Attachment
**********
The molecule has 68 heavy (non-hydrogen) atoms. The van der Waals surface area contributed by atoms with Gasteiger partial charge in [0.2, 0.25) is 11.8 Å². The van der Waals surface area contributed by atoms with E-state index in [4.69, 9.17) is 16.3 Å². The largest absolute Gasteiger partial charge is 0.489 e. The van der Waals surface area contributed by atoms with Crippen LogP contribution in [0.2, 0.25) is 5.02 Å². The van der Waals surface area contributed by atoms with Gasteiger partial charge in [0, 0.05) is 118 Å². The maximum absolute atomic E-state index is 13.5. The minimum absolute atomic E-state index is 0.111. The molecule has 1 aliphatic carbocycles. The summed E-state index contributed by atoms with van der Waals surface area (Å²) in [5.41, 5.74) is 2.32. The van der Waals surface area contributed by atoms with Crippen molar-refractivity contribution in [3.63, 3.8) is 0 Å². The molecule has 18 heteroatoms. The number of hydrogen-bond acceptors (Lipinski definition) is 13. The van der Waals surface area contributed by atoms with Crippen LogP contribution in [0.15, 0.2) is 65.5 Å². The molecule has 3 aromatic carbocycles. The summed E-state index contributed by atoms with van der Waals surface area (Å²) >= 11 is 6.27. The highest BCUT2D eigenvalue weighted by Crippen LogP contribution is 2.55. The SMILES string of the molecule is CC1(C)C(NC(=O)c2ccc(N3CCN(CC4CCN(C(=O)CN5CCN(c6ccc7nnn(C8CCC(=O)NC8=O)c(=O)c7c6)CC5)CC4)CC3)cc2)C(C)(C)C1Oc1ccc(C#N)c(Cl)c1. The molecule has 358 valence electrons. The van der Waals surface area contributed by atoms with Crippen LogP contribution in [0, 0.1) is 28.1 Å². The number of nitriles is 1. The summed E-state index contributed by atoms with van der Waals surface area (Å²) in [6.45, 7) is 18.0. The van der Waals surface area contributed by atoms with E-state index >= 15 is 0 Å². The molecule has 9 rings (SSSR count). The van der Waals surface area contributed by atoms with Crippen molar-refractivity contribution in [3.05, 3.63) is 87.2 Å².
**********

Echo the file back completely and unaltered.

The molecule has 68 heavy (non-hydrogen) atoms. The van der Waals surface area contributed by atoms with Gasteiger partial charge in [0.2, 0.25) is 11.8 Å². The van der Waals surface area contributed by atoms with E-state index in [4.69, 9.17) is 16.3 Å². The largest absolute Gasteiger partial charge is 0.489 e. The van der Waals surface area contributed by atoms with Crippen LogP contribution in [0.2, 0.25) is 5.02 Å². The van der Waals surface area contributed by atoms with Gasteiger partial charge in [0, 0.05) is 118 Å². The maximum absolute atomic E-state index is 13.5. The minimum absolute atomic E-state index is 0.111. The molecule has 1 aliphatic carbocycles. The summed E-state index contributed by atoms with van der Waals surface area (Å²) in [5.41, 5.74) is 2.32. The van der Waals surface area contributed by atoms with Crippen molar-refractivity contribution in [3.63, 3.8) is 0 Å². The molecule has 18 heteroatoms. The number of hydrogen-bond acceptors (Lipinski definition) is 13. The van der Waals surface area contributed by atoms with Crippen LogP contribution in [0.15, 0.2) is 65.5 Å². The molecule has 3 aromatic carbocycles. The summed E-state index contributed by atoms with van der Waals surface area (Å²) >= 11 is 6.27. The highest BCUT2D eigenvalue weighted by Crippen LogP contribution is 2.55. The SMILES string of the molecule is CC1(C)C(NC(=O)c2ccc(N3CCN(CC4CCN(C(=O)CN5CCN(c6ccc7nnn(C8CCC(=O)NC8=O)c(=O)c7c6)CC5)CC4)CC3)cc2)C(C)(C)C1Oc1ccc(C#N)c(Cl)c1. The molecule has 358 valence electrons. The van der Waals surface area contributed by atoms with Crippen LogP contribution in [0, 0.1) is 28.1 Å². The number of nitriles is 1. The summed E-state index contributed by atoms with van der Waals surface area (Å²) in [6.45, 7) is 18.0. The van der Waals surface area contributed by atoms with E-state index >= 15 is 0 Å². The molecule has 9 rings (SSSR count). The van der Waals surface area contributed by atoms with Crippen molar-refractivity contribution in [3.05, 3.63) is 87.2 Å².